COMMENTARY--The market for initial public offerings may be stagnant, but the market for secondary stock and debt offerings sure is heating up.
In recent days, many tech highfliers have floated more debt and stock offerings in a move to fill up their coffers. These offerings haven't exactly been chump change either.
Ciena (Nasdaq: CIEN), a fiber-optic equipment company, raised $1.5 billion last week by floating 11 million shares in a secondary offering and offering $600 million in convertible notes. A convertible bond is a hybrid security that usually offers current income, and can be converted into company stock.
Web hosting firm Exodus (Nasdaq: EXDS) raised roughly $800 million in a secondary and convertible debt offering.
And those companies aren't alone. Adelphia Communications (Nasdaq: ADLAC), XO Communications (Nasdaq: XOXO) and Intuit (Nasdaq: INTU) have also either raised cash or announced plans to float securities.
Telecom giant Qwest Communications (NYSE: Q) is also calling about $1.1 billion of its bonds, but plans to offer another $3 billion in debt. Qwest is taking advantage of lower interest rates following the Federal Reserve's recent penchant for cutting rates.
Even if you discount the Fed-inspired euphoria, the recent funding activity shows that quality companies can still raise cash despite a rocky market. Even telecommunications companies, which have been constrained because they haven't been able to raise cash, are starting to raise dollars again. The activity represents "the beginning of a resurgence in that sector," said Morgan Stanley bond analyst Anand Iyer.
Tech companies are raising money now because in the end cash is king. These opportunistic companies also realize that start-ups can't raise cash with a skeptical IPO market.
Ciena said the net proceeds from its offerings will be used to fund operations and the vague "general corporate purposes," including working capital, capital expenditures and potential acquisitions. That last point may be the most notable. Ciena, armed with a strong balance sheet, can acquire start-ups as a way to get new technologies.
Exodus cited expansion plans in Europe as a reason to go to the funding well, but there's another point to consider. With the outlook for Exodus uncertain as its dot-com customers struggle, the company figured it would make a lot of sense to strike now and be self-sufficient.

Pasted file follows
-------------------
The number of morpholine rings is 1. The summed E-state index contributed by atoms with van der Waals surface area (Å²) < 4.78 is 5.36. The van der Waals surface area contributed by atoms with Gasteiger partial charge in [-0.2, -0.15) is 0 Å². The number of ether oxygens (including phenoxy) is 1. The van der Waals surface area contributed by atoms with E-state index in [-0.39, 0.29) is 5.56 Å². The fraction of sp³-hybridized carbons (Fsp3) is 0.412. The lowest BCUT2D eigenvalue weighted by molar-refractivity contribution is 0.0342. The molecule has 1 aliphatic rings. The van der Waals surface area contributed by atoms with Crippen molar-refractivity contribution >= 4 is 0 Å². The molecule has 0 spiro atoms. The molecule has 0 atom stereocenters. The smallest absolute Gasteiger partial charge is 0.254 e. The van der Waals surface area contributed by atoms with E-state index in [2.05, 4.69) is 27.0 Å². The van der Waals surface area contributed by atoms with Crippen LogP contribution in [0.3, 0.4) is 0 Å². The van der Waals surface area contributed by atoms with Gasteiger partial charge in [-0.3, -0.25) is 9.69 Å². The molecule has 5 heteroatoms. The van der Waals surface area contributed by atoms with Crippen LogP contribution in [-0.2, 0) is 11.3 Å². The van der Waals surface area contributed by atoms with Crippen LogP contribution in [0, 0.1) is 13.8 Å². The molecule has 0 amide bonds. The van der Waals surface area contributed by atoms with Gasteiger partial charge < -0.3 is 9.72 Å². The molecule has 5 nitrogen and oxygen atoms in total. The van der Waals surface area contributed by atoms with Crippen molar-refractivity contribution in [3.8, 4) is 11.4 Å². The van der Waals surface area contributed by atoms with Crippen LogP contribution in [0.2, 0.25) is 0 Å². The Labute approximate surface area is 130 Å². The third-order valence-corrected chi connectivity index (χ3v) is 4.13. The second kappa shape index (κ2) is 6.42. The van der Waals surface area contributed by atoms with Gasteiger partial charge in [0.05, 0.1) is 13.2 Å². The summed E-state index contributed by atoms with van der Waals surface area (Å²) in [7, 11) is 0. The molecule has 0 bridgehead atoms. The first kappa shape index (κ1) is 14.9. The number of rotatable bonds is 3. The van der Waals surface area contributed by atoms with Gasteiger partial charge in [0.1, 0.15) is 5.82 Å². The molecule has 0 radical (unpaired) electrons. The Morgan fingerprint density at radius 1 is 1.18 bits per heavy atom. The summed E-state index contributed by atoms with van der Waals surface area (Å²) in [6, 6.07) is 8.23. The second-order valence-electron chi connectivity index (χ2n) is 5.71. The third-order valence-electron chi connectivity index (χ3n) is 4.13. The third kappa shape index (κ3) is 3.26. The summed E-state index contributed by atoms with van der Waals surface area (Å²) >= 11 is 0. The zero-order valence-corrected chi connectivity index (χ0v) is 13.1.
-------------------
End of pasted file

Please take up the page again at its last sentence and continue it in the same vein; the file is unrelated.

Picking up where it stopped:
UBS Warburg analyst John Hodulik said in a research note that the Exodus offering should be just enough to fund the company's business plan through to real profitability. Although First Call Corp. expects the company to report an operating profit in the first quarter of 2002, Exodus won't break even on net income--earnings including interest, taxes, depreciation and amortization--until 2003, according to Hodulik's projections.
Although the week will be dominated by Federal Reserve chatter and earnings from Dell, Applied Materials and Hewlett-Packard, there are a few other companies worth watching.
InfoSpace (Nasdaq: INSP) will give its outlook for 2001 after the bell today. The company has exited its consumer business, cut employees and switched top execs. As a result, the stock has been volatile. The company's outlook isn't expected to be that great, but it's worth watching anyway.
On Tuesday, Sycamore Networks (Nasdaq: SCMR) will report its second-quarter results. The company is expected to post a profit of a nickel a share, but most folks will be much more worried about the outlook for the rest of the year. Revenue should be about $133 million, according to First Call.
On Thursday, Priceline.com (Nasdaq: PCLN) may start its long road to recovery -- or it may not. The company is expected to post a fourth-quarter loss of 7 cents a share. Far more important to the market will be earnings from Ciena. This fiber-optic player will report its first quarter results. Analysts are expecting a profit of 15 cents a share on sales of $315 million. Look for the company's outlook, especially since Cisco Systems warned of flat revenue for the next two quarters.TDAIN
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